• Start: Teston Bridge Country Park
  • End: Teston Bridge Country Park
  • Country: England
  • County: Kent
  • Type: Country
  • Nearest pub:
  • Ordnance Survey: OS Explorer 148
  • Difficulty: Medium
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The icy splendour of the winter weather can really inspire you to get out and explore. So why not wrap yourself up, arm yourself with a camera and discover the wildlife and tranquillity of the River Medway?

Kent walk of the month: February

The icy splendour of the winter weather can really inspire you to get out and explore. So why not wrap yourself up, arm yourself with a camera and discover the wildlife and tranquillity of the River Medway?

Location: West Farleigh, ME18 5BX

Distance: 3.5 miles (5.8 km) - allow 1hr 45mins

OS Explorer Map: 148

Terrain: There is one steep hill, the rest of the route is downhill or flat.

Step count: approximately 7,000

Gates: 5

Stiles: 6

Parking: There is car parking available at Teston Bridge Country Park. Charges are Monday - Friday 1.20, weekends and Bank holidays 1.70.

West Farleigh hosts one of the rivers short circular walks that provides excellent photo opportunities for those with a keen eye. For the observant among us, an abundance of wildlife can be found along the riverbanks: birds that include the kingfisher and barn owl, and many insects including butterflies and dragonflies. You could also spot water voles and otters, so be sure to keep your eyes peeled!

Starting out at Teston Bridge Country Park the route quickly takes you down to the riverside and continues alongside the river through grazed grassland towards Kettle Bridge, otherwise known as Barming Bridge.

There has been a crossing here since before the Roman times. Then there was a ford that the Romans laid cobbles on. Apparently if you dive down to the bottom of the river you can still see the remains of the old cobbles. The fords were replaced with bridges to preserve the crossing points when the level of the water was raised by the introduction of sluices and weirs.

The area is rich in local history and it is said that the houses at the top of the hill played a part in secret smuggling exploits. Residents would signal the all clear to boats moored so they could unload their booty without being caught.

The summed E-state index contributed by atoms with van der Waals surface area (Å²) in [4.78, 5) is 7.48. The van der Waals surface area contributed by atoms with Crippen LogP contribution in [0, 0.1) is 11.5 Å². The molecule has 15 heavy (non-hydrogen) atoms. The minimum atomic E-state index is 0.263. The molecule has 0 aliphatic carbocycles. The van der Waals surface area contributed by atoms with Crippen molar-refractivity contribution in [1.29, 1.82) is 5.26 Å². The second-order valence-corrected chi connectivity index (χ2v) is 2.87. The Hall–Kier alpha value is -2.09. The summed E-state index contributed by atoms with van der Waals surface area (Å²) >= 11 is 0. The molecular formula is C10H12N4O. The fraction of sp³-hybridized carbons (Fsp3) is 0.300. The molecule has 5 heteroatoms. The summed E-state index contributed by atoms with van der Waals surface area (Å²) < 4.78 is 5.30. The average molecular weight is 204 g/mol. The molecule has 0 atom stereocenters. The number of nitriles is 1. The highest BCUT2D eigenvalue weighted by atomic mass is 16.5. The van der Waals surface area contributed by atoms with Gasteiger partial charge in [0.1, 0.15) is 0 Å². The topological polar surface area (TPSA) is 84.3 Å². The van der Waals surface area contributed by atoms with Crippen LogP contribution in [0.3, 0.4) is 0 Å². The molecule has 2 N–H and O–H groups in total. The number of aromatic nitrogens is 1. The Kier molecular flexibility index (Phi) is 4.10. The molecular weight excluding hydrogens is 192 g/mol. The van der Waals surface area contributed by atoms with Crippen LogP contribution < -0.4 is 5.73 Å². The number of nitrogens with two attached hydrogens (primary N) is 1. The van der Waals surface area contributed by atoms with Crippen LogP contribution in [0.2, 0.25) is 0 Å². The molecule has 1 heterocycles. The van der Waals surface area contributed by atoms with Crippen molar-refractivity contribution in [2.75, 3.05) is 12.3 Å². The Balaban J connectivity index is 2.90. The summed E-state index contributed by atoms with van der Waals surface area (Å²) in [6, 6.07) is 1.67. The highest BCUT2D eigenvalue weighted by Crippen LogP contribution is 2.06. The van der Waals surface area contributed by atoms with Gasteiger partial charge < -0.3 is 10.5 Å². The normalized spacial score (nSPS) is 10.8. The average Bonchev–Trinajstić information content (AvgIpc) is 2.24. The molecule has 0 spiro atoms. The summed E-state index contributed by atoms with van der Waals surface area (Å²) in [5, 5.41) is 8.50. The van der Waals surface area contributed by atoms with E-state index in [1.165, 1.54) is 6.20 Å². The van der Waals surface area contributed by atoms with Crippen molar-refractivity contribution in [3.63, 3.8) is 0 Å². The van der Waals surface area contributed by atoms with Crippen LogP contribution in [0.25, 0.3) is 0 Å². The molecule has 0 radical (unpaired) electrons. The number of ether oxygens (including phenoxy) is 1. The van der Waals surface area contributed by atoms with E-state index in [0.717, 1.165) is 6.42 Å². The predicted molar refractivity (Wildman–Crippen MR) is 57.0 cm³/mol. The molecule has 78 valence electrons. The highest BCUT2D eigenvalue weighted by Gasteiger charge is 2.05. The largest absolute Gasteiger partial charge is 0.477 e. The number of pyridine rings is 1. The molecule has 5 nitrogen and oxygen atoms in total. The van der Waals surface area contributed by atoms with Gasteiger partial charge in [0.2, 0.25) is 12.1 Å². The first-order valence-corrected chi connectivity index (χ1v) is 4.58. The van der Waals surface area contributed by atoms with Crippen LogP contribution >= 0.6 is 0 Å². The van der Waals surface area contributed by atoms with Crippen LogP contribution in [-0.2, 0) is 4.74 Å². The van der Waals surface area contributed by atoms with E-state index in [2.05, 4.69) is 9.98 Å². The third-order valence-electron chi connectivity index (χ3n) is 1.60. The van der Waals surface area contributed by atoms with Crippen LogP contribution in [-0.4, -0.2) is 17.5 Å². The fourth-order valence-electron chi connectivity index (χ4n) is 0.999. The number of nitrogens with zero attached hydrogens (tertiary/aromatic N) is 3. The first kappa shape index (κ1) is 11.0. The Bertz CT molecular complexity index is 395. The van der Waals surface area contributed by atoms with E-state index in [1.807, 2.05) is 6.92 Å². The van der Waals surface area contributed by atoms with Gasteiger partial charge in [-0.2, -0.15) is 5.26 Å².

At West Farleigh Green you have the chance to stop and rest a while. Either on the benches if you come prepared with a steaming flask of hot tea or at the Good Intent Pub which is ideally situated along the route.

As you pass by Church Lane, why not take a short de-tour through the grounds of All Saints Church and take a closer look at this beautiful building? Originally built around 1100, the Chancel arch, original west door and narrow round-headed windows from this period are deemed to be typically early Norman.

There are many parts that have been added or changed since. A cross made of bronze, brass and wood was saved by the priest, during the Reformation by burying it here - it was hidden so well that it was not discovered for another 300 years. The cross now resides in the British Museum.

There are a collection of circular walks along the River Medway to choose from, depending on what area you want to explore. Or if you enjoy longer walks why not challenge yourself and try the entire 28 mile (45.2km) Medway Valley Walk that runs from Tonbridge to Rochester? Contact Explore Kent and you will receive a certificate for your efforts.

All this history and atmosphere coupled with the beautiful landscapes and abundance of wildlife makes this an ideal walk to enjoy at this beautiful time of year.

To discover more free walks in Kent visit

River Medway Photo Competition

The Medway Valley Countryside Partnership looks after the special and varied landscapes along the River, its tributaries and a wide section of the surrounding countryside. To encourage people to explore the River, they run an annual photographic competition. The winner will win a photographic workshop day with professional photographer Terry Whittaker.

Terry Whittaker is a freelance photographer and writer specialising in wildlife conservation and the environment. He is particularly interested in freshwater and coastal habitats and has been photographing water vole conservation for several years. His work is used in a range of international publications and he has won several awards including British Wildlife Photographer of the Year 2010.

So why not put your photographic and artistic skills to the test and enter? The theme this year is Life on the River Medway and the closing date is 1 May 2011.

You can find out more and view entries from previous years at

Kent Life Food & Drink awards. Open for entries.

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